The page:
The sports community was shocked by the visa ordeal of Shamil Tarpishchev, who had served as captain of the Russian team for many years. He applied for a U.S. visa in late May, but joined his team just a day before the start of the first singles match - Anna Chakvetadze against Vania King. Exhausted and stressed out, he had had no time for proper training.
Tarpishchev is a member of the International Olympic Committee and a respected figure in the world of tennis. In all probability, his name had once appeared on some terrorism watch list, and the State Department could not remove it from its computer. Paradoxically, the world's "most democratic nation" eventually granted him the visa, making this hassle look ridiculous.
He does not think for a second that his visa ordeal was meant to weaken the Russian team. Quite the contrary, the U.S. Tennis Federation and the national Olympic Committee did all they could for him to arrive in Vermont as planned, five days before the start, but without success.
Tarpishchev was happy to see that his visa hassle had served to unite the new team (none of its members had played matches against the Americans before). A seasoned coach (this last tournament was the 100th time he had coached Russian players in the Davis and Federation cups), he is confident that in tennis, team spirit and commitment to victory are a very, if not the most, important factor.
In Vermont, the Russian players displayed an incredible hunger for victory, and they succeeded. True, nobody could beat the U.S. team's leader, Venus Williams, who was stronger than Nadezhda Petrova and Anna Chakvetadze. Petrova has never defeated Williams. On the second day, Tarpishchev did not let the 19-year-old newcomer Alla Kudryavtseva play against Venus, although at Wimbledon she came close to beating the American star. But maybe his decision was prudent - Venus is in excellent shape and is the number one player in women's tennis. In the last six months, Kudryavtseva has jumped from 168th place in the world ranking to 59th, and will take part in three Grand Slam tournaments. The usually reserved Tarpishchev is pinning great hopes on her future.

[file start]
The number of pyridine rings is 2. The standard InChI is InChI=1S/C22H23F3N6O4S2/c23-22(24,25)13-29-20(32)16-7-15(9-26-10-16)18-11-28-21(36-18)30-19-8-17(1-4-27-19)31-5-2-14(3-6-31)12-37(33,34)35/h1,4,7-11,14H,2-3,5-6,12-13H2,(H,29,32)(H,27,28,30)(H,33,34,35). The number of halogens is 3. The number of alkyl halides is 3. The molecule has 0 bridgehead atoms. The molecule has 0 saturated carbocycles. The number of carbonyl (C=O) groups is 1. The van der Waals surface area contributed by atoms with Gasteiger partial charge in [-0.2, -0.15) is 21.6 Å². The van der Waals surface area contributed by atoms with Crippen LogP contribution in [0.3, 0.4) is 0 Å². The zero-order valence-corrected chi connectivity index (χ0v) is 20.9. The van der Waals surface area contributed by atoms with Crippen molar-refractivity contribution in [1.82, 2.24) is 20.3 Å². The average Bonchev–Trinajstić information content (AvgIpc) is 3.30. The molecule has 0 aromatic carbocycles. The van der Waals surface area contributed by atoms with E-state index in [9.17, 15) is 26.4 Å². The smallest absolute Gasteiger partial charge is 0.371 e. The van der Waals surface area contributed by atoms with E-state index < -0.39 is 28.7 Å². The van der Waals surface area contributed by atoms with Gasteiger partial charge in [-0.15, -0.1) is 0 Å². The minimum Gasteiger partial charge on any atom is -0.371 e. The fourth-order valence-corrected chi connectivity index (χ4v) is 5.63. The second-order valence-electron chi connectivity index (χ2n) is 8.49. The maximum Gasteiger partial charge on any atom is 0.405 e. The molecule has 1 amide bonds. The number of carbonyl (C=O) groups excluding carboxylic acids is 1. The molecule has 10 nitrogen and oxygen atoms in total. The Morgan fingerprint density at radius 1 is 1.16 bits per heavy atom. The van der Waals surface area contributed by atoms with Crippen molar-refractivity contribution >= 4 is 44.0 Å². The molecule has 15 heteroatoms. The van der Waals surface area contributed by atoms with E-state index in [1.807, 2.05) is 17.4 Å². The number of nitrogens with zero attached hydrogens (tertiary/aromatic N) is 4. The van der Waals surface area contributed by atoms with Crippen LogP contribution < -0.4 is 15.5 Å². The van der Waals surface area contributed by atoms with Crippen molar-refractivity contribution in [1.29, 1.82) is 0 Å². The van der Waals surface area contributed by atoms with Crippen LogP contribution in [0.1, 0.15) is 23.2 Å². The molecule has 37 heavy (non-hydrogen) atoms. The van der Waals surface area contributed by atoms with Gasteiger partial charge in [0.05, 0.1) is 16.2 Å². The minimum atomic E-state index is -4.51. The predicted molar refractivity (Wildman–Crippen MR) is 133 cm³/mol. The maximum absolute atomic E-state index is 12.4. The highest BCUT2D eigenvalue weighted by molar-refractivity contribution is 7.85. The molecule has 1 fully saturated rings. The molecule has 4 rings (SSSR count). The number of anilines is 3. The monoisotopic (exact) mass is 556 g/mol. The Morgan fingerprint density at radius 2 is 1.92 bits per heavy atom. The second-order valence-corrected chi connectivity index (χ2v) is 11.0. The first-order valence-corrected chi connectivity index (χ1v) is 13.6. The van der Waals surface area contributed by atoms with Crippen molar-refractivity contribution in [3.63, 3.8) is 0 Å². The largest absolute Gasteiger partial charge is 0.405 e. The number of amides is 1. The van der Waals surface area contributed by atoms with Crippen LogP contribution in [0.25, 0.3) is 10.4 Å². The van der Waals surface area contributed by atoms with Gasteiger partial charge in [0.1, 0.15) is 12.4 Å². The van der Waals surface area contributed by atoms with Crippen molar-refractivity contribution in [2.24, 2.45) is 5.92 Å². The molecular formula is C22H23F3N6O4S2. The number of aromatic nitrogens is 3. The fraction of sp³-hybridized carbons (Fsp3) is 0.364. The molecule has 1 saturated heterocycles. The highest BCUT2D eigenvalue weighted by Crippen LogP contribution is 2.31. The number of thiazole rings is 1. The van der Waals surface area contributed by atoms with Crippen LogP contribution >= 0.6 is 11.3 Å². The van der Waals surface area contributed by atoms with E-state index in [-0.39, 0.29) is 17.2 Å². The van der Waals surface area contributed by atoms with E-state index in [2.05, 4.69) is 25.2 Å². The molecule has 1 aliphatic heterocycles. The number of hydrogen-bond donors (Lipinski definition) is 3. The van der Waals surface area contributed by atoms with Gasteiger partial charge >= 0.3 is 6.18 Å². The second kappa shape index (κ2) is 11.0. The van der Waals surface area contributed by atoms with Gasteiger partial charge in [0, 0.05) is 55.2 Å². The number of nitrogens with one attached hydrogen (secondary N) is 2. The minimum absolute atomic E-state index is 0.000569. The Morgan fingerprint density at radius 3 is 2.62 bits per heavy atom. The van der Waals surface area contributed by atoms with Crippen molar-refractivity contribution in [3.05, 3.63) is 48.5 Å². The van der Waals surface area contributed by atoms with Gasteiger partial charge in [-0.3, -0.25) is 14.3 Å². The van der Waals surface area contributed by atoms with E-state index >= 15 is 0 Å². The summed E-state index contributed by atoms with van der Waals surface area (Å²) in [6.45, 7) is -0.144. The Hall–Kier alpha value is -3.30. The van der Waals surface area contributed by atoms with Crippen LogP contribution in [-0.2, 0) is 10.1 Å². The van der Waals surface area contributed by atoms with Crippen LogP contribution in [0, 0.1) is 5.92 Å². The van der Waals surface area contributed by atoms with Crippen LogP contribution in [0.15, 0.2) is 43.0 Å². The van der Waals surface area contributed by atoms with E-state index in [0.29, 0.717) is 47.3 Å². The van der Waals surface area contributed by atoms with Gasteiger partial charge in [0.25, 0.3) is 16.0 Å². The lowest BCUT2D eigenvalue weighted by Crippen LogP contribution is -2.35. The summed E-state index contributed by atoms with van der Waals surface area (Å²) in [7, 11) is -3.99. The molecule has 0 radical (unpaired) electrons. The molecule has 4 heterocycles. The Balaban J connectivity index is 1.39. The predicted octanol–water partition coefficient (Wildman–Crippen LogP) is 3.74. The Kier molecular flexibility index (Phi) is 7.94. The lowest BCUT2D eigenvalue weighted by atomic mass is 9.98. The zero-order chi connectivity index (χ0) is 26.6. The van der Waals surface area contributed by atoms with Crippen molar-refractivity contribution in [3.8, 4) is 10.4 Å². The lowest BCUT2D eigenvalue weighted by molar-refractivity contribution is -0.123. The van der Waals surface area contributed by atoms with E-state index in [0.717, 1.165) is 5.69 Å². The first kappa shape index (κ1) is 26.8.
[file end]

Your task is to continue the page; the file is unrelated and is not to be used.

Matches against other players decided everything. After Chakvetadze easily beat King (6-1, 6-3) and Petrova crushed Meilen Tu (6-1, 6-2), the outcome depended on the doubles. Tarpishchev assigned Yelena Vesnina to play with Petrova, who came away with a very difficult 7-5, 7-6 victory over Venus and Lisa Raymond. Now the Russian team will play in the Fed Cup finals against Italy on September 15 and 16.
The United States had beaten Russia in four of their five previous Cup meetings, including the Stanford tournament in 1999. Now Russia has two victories under its belt, and both were scored without Maria Sharapova, the highest-ranking Russian player. She again refused to take part in the matches, giving rise to gossip. Sharapova said that she had had an injured shoulder for several months and needed time to recover after Wimbledon.
Venus's sister Serena Williams did not play in Vermont because of injury as well. Injury is a valid excuse and one that Tarpishchev accepts, unlike Sharapova's many critics who lash out at her for lack of patriotism. Moreover, the Russian team has performed very well even without their star player, as their semi-final victory shows.
"Why this fixation on Sharapova?" he wonders with good reason. The Russian team will be able to win the Cup without her.
The opinions expressed in this article are the author's and do not necessarily represent those of RIA Novosti.